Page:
6. Ames,

    What a heart-felt post. I can feel your pain and frustration. From one control-freak to another, I truly get that.

    I have to agree with Michelle. If it's not a motorcycle, it's something else. Men need their "toys." It's not motorcycles at my house it's TOOLS. Lots and lots of big, noisy, (useless???) tools. They nearly tumble out of the garage each day as I try to back out.

    I think men need those things....that little boy in them never really goes away.

    Good luck with your struggle, my friend. Maybe a ride on on the back, with your arms snug around his waist might help your "letting go" a little. :-)

  7. Safety WOULD be my issue here, and the big expensive toy thing... and the "Well, it must be nice to plan a weekend away by yourself, I'll just be sitting around here with the kids like always" thing.

    My husband wouldn't want a motorcycle, but if he could buy a big expensive toy, it would be a boat, and I'd be a superbitch about it.

  8. well, well, well... i think we should form a support group. Wives Against Big Expensive Toys (WABET). my husband has a little toy of his own that he just purchased last month, after YEARS of debate (aka arguing). i finally relented because he totally works his ass off, like you said, and he is an awesome husband and dad. he deserves it, and it makes him happy.

    so i kind of rolled my eyes for a few weeks and occasionally (and begrudgingly) poked my head outside to say hello while he would wash it (repeatedly). and he was okay with my non-participation because it was one of the conditions of our agreement. he could do whatever, but just be sure to leave me out of it. but slowly, i have come around, and i will go sit outside while he polishes it and tell him how pretty it is. i let him take me into the city to buy cupcakes. my change in attitude has made him so happy. he really thinks i love it now, and i don't. but i love him and i love that he gets some pleasure from a stupid car (sheesh, men can be so simple).

    but listen, i will be singing a different tune when he broaches the subject of upgrades... and believe me, it's coming.

    take a deep breath, and try to let go. i am here for you. WABET forever!

  9. Oh how I get this. I like control. I like to have my husband and children see things exactly the right way. My way. So I stomp around a lot and wish I were better at letting go.

    Yes, what Deb said, a support group is in order. Maybe recovery really is possible...

  10. yeah. I've got a flat screen TV with DVR that have me enraged for over a year now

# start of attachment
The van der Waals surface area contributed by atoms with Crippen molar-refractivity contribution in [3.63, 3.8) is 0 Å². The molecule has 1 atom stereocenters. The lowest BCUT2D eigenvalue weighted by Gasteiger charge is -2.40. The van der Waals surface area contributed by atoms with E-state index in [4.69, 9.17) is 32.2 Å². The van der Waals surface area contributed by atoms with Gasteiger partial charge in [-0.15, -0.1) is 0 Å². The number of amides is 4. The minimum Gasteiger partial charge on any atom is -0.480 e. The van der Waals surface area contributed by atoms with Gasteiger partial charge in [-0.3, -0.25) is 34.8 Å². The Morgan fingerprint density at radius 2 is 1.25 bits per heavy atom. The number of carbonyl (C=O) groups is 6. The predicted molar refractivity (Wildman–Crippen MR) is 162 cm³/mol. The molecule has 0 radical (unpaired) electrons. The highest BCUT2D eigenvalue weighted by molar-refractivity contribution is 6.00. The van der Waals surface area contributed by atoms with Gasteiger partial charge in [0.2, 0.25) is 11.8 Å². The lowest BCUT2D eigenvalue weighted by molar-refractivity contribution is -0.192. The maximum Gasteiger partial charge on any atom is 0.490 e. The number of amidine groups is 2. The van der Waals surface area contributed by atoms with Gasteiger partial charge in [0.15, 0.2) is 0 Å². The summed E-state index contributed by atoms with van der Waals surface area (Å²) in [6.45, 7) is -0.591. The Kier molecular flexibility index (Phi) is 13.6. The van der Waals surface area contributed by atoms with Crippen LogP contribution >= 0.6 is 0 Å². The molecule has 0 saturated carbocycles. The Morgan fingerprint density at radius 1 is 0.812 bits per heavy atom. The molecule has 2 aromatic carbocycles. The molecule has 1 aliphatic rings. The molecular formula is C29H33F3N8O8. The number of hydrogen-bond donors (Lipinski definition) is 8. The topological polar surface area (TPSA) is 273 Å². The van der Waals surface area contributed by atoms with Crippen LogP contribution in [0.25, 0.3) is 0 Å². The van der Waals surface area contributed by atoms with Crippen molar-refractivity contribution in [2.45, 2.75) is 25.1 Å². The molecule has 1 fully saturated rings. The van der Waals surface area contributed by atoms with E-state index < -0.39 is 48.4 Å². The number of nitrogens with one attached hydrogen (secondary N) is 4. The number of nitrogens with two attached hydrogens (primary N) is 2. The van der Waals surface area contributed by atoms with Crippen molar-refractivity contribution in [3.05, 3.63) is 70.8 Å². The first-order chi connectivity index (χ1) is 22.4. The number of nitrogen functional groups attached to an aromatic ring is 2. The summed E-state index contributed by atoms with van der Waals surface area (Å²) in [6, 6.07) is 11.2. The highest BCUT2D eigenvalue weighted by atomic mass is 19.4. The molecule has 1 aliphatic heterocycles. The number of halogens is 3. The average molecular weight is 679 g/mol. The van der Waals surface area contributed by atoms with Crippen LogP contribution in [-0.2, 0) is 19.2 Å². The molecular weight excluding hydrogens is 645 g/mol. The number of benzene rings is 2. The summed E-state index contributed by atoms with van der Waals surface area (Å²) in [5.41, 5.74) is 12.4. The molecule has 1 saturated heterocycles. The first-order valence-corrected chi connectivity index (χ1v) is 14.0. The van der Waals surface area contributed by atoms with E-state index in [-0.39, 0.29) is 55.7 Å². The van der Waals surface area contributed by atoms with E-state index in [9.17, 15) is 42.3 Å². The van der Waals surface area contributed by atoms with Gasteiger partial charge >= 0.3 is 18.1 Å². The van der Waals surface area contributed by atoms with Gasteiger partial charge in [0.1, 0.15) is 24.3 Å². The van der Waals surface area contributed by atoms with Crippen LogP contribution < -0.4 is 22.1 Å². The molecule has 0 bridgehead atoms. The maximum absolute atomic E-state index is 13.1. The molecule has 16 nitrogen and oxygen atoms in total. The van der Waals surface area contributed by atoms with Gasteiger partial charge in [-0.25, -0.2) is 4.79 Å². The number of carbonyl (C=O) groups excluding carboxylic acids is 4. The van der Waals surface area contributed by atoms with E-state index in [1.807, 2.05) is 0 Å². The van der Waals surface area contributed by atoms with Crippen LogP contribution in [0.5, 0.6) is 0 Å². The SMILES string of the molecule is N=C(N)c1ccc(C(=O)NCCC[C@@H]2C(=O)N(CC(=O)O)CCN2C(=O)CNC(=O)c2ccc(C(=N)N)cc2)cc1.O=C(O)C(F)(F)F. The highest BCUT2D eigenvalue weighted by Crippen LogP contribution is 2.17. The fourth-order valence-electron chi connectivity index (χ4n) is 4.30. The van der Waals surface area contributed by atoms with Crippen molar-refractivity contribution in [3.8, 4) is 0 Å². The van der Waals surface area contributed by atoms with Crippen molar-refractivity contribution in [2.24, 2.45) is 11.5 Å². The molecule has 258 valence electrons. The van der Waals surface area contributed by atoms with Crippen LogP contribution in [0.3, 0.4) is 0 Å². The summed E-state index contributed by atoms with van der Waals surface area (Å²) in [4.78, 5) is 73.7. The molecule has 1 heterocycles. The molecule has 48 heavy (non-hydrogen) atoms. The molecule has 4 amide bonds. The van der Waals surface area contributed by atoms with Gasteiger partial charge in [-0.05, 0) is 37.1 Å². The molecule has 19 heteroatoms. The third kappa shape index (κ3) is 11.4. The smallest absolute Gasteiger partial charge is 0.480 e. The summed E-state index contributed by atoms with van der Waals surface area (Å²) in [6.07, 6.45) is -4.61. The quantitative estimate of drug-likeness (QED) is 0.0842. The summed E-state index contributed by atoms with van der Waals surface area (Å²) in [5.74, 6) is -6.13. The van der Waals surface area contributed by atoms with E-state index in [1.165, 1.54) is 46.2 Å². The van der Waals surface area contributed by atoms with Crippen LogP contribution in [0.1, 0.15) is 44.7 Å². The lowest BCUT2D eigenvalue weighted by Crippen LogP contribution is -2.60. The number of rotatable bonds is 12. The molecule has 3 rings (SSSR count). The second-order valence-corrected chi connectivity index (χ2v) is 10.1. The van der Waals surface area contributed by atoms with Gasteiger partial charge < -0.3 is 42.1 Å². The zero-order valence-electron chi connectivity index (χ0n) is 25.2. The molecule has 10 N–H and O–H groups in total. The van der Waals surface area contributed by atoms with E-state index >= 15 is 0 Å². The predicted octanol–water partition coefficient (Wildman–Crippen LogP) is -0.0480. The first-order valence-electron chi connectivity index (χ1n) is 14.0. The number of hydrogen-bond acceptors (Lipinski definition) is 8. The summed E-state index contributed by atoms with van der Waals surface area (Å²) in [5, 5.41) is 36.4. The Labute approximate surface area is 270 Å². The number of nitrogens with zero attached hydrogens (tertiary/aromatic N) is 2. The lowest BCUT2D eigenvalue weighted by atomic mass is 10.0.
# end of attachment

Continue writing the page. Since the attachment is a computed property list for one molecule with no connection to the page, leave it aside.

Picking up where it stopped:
I totally did not major in letting go, or rolling with it
    I am a big hanger onto
    and it sucks to carry that load every day, dont ya agree???

    maybe you should but yourself a small pony

  11. Could have written Deb's comment word for word.

    I'm totally with you, my Hubs works very hard to give me the choice to be able to stay at home. If he can be happy during the drive to and from his stressful job, I really can't complain.

    But some days I do :-)

    Or at least let my eyes glaze over as he tells me some other wonderful fact about the engine, or the tires, or the new performance chip.

    Yawn, I mean, that's so cool, dear!!!

  12. Very honest and thoughtful post. I suppose the first step to getting where you want to be is to realise what it is you're doing that you don't like.

    I hate it that I agree with you - now we'll probably end up with a boat in a few years. ;-)

  13. I think everyone struggles with letting go and being a control freak. HOWEVER, there is nothing worse in life than to live for the future. None of us know when that future will end and we can only live for today. My dad started traveling the world when he was 63. I felt sorry for him that he waited that long to do something he really wanted to do.

    Live for the moment and that is the real definition of letting go.

  14. My husband bought the motorcycle of his dreams about four years ago AND he had to buy a plane ticket to go get it. I told him my thoughts on it and said, "I promise this is the only time I will say this and I will leave it at that." He has had motorcycles our entire marriage and it is not a safety thing for me either, but that I thought we should not be spending the money.

    Anyway, he got the bike and I have to say, when I see how much joy he gets from it, I have no regrets about the purchase. And I feel a lot less guilty if/when I treat myself to something, which I have been doing a little more of lately!

  15. I'd be going a bit nuts over the money for a toy that expensive too. The safety thing would get me also. The cost I'd deal with if it were something we had gone over and agreed upon beforehand, but there'd be quite the discussion first.

  16. Frankly I do understand your worry. I own a motorcyle and my wife is not happy about it for the same reason of safety and being a dad, just like yours. Despite the fact that the motorcycle is not really that reliable on the road I like the feeling when I ride it. I felt a sense of freedom. However, a time came when I realized my mortality; I was afraid of the fate of my family should I made a mistake on the road.

    Since then, I let go of my cycle. Because I know I love my family more than any material things.

    I hope your husband will realize this too. :-)

  17. What an honest look at your feelings. Thanks for sharing this example of how our feelings are not always black or white; nor completely rational in terms of what we 'should' feel. My husband buys lots of toys and I don't know what need it fills for him. I remember telling him so often in the beginning of his career that he really needed some hobbies and I think he's making up for lost time. He is so sweet though in trying to find toys we can share; sailing, 4 wheeling, etc. I'm afraid I'm not a very willing participant. He looks at motorcycles lately and wonders aloud if I would enjoy traveling around on them.

    hahahahahaha. No way.